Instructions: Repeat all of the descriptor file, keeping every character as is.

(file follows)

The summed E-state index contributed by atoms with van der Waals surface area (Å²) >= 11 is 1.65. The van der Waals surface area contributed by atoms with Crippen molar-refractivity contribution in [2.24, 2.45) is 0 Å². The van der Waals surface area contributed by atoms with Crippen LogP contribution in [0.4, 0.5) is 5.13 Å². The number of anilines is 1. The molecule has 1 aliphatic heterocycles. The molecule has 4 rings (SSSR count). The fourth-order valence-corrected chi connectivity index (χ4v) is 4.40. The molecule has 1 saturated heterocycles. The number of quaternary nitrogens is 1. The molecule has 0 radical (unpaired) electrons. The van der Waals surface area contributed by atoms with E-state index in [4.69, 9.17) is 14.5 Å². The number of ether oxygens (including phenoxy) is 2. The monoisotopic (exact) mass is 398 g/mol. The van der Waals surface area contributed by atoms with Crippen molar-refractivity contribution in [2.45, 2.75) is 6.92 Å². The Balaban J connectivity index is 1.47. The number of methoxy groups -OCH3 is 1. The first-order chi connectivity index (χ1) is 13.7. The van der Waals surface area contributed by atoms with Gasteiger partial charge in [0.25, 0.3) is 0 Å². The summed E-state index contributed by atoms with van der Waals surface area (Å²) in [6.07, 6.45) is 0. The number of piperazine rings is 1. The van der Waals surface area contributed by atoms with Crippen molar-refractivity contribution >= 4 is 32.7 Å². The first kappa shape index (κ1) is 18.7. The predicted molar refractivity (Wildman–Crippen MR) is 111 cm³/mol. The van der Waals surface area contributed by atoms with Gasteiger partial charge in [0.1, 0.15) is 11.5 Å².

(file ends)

The summed E-state index contributed by atoms with van der Waals surface area (Å²) >= 11 is 1.65. The van der Waals surface area contributed by atoms with Crippen molar-refractivity contribution in [2.24, 2.45) is 0 Å². The van der Waals surface area contributed by atoms with Crippen LogP contribution in [0.4, 0.5) is 5.13 Å². The number of anilines is 1. The molecule has 1 aliphatic heterocycles. The molecule has 4 rings (SSSR count). The fourth-order valence-corrected chi connectivity index (χ4v) is 4.40. The molecule has 1 saturated heterocycles. The number of quaternary nitrogens is 1. The molecule has 0 radical (unpaired) electrons. The van der Waals surface area contributed by atoms with E-state index in [4.69, 9.17) is 14.5 Å². The number of ether oxygens (including phenoxy) is 2. The monoisotopic (exact) mass is 398 g/mol. The van der Waals surface area contributed by atoms with Crippen molar-refractivity contribution in [2.45, 2.75) is 6.92 Å². The Balaban J connectivity index is 1.47. The number of methoxy groups -OCH3 is 1. The first-order chi connectivity index (χ1) is 13.7. The van der Waals surface area contributed by atoms with Gasteiger partial charge in [0.25, 0.3) is 0 Å². The summed E-state index contributed by atoms with van der Waals surface area (Å²) in [6.07, 6.45) is 0. The number of piperazine rings is 1. The van der Waals surface area contributed by atoms with Crippen molar-refractivity contribution >= 4 is 32.7 Å². The first kappa shape index (κ1) is 18.7. The predicted molar refractivity (Wildman–Crippen MR) is 111 cm³/mol. The van der Waals surface area contributed by atoms with Gasteiger partial charge in [0.1, 0.15) is 11.5 Å².